Friday, June 8, 2012

Won't bacteria die when you clap your hands or rub them together?

I'm in the habit of pestering my seatmates when I'm on the verge of sleepiness. Yesterday the lecture was on preventing hospital acquired infections. As the discussion veered towards the superiority of clorhexidine over povidone iodine as an antiseptic, I asked Marvyn Chan, "Do you kill germs when you clap or rub your hands together?"

"Seriously, Lance?" He looked at me with insulting, condescending dagger eyes. I was amused. Perhaps he expected too much from me because I have a molecular biology degree and I don't know squat.

"I'm serious."

"Why would you ask that?"

"Won't bacteria die when you clap your hands or rub them together?" I explained my hypothesis: that the trauma generated by clapping may be—for all I know—sufficient to induce mechanical destruction and therefore death.

He ignored me and went back to sleep.

This morning I searched PubMed, but it generated no useful studies. I chanced upon this online forum where the same question was asked. I don't know how reliable it is, but the answers given in the thread are interesting:
—"Not from the shock of clapping your hands together. The force that you exert by clapping hands is so spread out in terms of surface area that on the bacterium's scale, it doesn't matter much. An example would be dropping a piece of paper the size of a city block onto a neighborhood. Sure, it weighs 1 ton: but the mass is distributed evenly and the pressure it exerts on any one house is relatively inconsequential. Sure, you could come up with situations where there was an unusually large bacterium, the force was just right, the bacteria happened to be sandwiched perfectly between your palms, etc., but it's not likely."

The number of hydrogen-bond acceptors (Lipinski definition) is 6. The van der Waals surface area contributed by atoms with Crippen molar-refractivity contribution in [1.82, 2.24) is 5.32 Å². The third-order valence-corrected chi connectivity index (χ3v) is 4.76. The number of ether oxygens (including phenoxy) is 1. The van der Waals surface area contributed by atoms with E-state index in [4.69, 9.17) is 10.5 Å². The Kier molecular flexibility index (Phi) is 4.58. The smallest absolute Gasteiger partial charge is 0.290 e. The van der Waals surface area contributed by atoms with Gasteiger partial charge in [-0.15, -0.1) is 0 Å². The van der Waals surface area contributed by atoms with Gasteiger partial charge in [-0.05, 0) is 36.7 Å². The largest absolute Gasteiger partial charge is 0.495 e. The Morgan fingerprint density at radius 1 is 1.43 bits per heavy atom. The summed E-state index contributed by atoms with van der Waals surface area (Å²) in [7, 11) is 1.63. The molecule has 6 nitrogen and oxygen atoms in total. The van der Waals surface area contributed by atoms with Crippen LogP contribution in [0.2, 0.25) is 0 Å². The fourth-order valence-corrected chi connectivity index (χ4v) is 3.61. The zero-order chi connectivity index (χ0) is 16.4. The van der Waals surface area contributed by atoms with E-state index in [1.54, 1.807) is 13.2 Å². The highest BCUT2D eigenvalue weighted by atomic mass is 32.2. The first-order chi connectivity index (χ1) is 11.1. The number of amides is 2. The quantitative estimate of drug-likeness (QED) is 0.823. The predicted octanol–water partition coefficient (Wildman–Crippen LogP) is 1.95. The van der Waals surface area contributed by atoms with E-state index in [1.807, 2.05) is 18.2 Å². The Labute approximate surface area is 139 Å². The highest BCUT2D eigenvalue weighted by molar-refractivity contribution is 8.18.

—"I haven't studied how sonication works formally, but from what I understand, the high frequency oscillation of an ultrasound probe causes rapid cavitation and explosion of bubbles in a liquid (cell suspension) which creates huge changes in pressure and temperature, causing cells to lyse. Wikipedia says that the ultrasound frequencies are around 20-50 kHz. Off the topic, but I think this is the mechanism behind sonochemistry as well - it's not so much that the sound waves directly interact with molecular bonds, but that bubble cavitation and implosion generates enormous amounts of energy. I don't doubt that some bacteria get killed when you clap your hands. The mechanism may well be from transient ultrasonic vibrations, but I just think it's unlikely that pressure from clapping your hands could squash the bugs."

—"I suppose bacteria which are dying or have weaker membranes may be destroyed by clapping your hands, and it's possible that even healthy microbes could be. But I doubt it would be any significant number. Sonication for lysis still requires more time than a single clap of the hands."
Someone even did an experiment to prove a point:
"OK, so I did the clapping experiment. I pushed my hands onto Todd-Hewitt agar plates. Then I clapped them as hard as I could and pushed them onto new TH plates. I grew them overnight at 37C (human body temp) as anything that will grow on the skin theoretically will grow at this temperature as your body is the same. Here are my results: 
"No significant difference in growth on either set. The left hand had more bacteria than the right hand. After the clap, my left hand had fewer organisms and my right hand had a bit more than it had before, but not much. It actually seemed that the clapping may have served to even out the number on each of my hands, if very slightly. Yes, there is a difference, but not a significant one. Clapping your hands will not reduce the number of organisms on your hands . . . ."
Here's another thread from Mythbusters.

What do you think? Finding the answer may win you the Nobel.

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